Down to the wire | Business Standard Editorials

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Prolonged Russia-Ukraine conflict will pressure India

Hopes that the Russia-Ukraine conflict would draw to a close anytime soon have been frustrated by Russian President Vladimir Putin’s latest statement that he is ready for negotiations but Kyiv and its Western backers have refused to engage in talks. The statement is disingenuous, given the maximalist position he has adopted vis-à-vis Ukraine with his February 24 invasion of the former Soviet republic. The fact that backroom talks between Kyiv and Moscow have come to nothing suggests that the two countries have no meeting point at the negotiating table. Taken together with Europe’s brisk arrangements to source oil and gas from non-Russian suppliers and the massive expansion of Nato’s armaments supply to Ukraine, mainly underwritten by the US, all point to a continuation of the slugfest. India, accordingly, needs to prepare for the collateral damage from a prolonged conflict.

So far, New Delhi has managed a skilful balance between its economic interest and geopolitical realities. India’s primary need was to ensure that the Russian pipeline for defence equipment and spares for everything from tanks to assault rifles and submarines remained open. India also exploited an unexpected collateral benefit of cheap oil, and lately fertiliser, from Russia, with crude supplies briefly overtaking traditional suppliers from the Gulf. At the same time, while frequently abstaining on anti-Russia resolutions at the United Nations, it also exhorted dialogue, with the prime minister even advising Mr Putin to seek peace, on the sidelines of a Shanghai Cooperation Organisation meet.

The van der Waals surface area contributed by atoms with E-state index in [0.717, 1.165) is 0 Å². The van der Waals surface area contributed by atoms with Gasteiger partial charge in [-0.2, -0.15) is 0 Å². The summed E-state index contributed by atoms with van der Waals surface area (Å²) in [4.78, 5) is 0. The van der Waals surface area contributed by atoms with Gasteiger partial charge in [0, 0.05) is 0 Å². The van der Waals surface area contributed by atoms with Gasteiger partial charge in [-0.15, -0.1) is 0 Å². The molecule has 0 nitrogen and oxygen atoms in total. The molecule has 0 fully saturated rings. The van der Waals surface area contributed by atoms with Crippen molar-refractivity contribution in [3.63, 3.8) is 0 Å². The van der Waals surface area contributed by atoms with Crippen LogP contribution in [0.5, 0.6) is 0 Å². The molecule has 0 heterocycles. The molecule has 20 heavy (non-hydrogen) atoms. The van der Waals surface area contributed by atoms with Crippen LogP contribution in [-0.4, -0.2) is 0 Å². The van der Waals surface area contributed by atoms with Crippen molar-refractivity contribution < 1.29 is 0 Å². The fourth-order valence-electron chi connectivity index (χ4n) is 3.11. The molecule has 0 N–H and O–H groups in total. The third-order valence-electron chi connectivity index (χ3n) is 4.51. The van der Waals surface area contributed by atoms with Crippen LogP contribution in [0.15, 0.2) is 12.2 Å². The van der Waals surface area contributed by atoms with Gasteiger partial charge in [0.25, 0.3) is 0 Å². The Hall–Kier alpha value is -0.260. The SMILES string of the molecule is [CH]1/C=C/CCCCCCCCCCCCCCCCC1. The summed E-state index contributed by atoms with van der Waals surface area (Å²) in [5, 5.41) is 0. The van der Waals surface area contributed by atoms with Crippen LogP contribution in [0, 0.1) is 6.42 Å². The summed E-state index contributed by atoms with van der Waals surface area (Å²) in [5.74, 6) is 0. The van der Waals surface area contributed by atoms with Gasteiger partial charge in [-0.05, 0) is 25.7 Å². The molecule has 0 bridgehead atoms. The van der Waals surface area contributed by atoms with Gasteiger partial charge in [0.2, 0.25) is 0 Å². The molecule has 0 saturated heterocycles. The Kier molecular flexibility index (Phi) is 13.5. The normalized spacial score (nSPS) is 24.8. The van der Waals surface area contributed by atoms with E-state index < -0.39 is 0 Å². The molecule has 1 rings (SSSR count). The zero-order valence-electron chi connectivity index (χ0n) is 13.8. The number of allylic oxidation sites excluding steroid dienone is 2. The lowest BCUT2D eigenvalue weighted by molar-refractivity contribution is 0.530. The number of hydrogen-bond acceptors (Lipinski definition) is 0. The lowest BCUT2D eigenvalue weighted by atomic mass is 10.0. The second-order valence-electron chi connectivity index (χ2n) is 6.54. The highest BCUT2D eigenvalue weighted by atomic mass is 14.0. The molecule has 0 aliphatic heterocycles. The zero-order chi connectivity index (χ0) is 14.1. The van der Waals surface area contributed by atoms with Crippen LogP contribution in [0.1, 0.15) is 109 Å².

This careful diplomatic hedging brought some measure of understanding from India’s Western allies but on a strictly limited basis. The $450-million package to maintain and upgrade Pakistan’s F16 fighters, the largest such deal since 2018, was interpreted as a message of sorts to New Delhi.

Going forward, the pressures are likely to grow, especially given that India imports 86 per cent of its crude oil and most of its natural gas requirements. For one, the oil price cap imposed on Russian supplies from the first week of December is likely to put pressure on India’s access to cheap Russian oil on mainly Western tankers insured by Western companies. That apart, Europe’s energetic purchases of Gulf oil is expected to put pressure on global prices even further, with Opec plus (a grouping that includes Russia) deciding to curtail production by two million barrels a day. As for gas, while the price cap may not have any immediate effect, soaring prices on the back of European demand puts in jeopardy India’s plans to boost the usage of gas — considered a “clean” fuel — to 15 per cent of the energy mix from 6 per cent currently. Some Rs 2 trillion worth of investments to facilitate this transition also hangs in the balance.

The known unknown in all this is China. Russia is now unequivocally a Chinese ally and has become Beijing’s third-largest crude supplier. India’s relations with China have deteriorated to the point that border skirmishes have become a permanent fixture. New Delhi’s imperative to balance relations between the US and Russia will inevitably provoke a reaction from China, especially while it holds the G20 presidency, suggesting that the longer the conflict lasts, India’s balancing act will go down to the wire.

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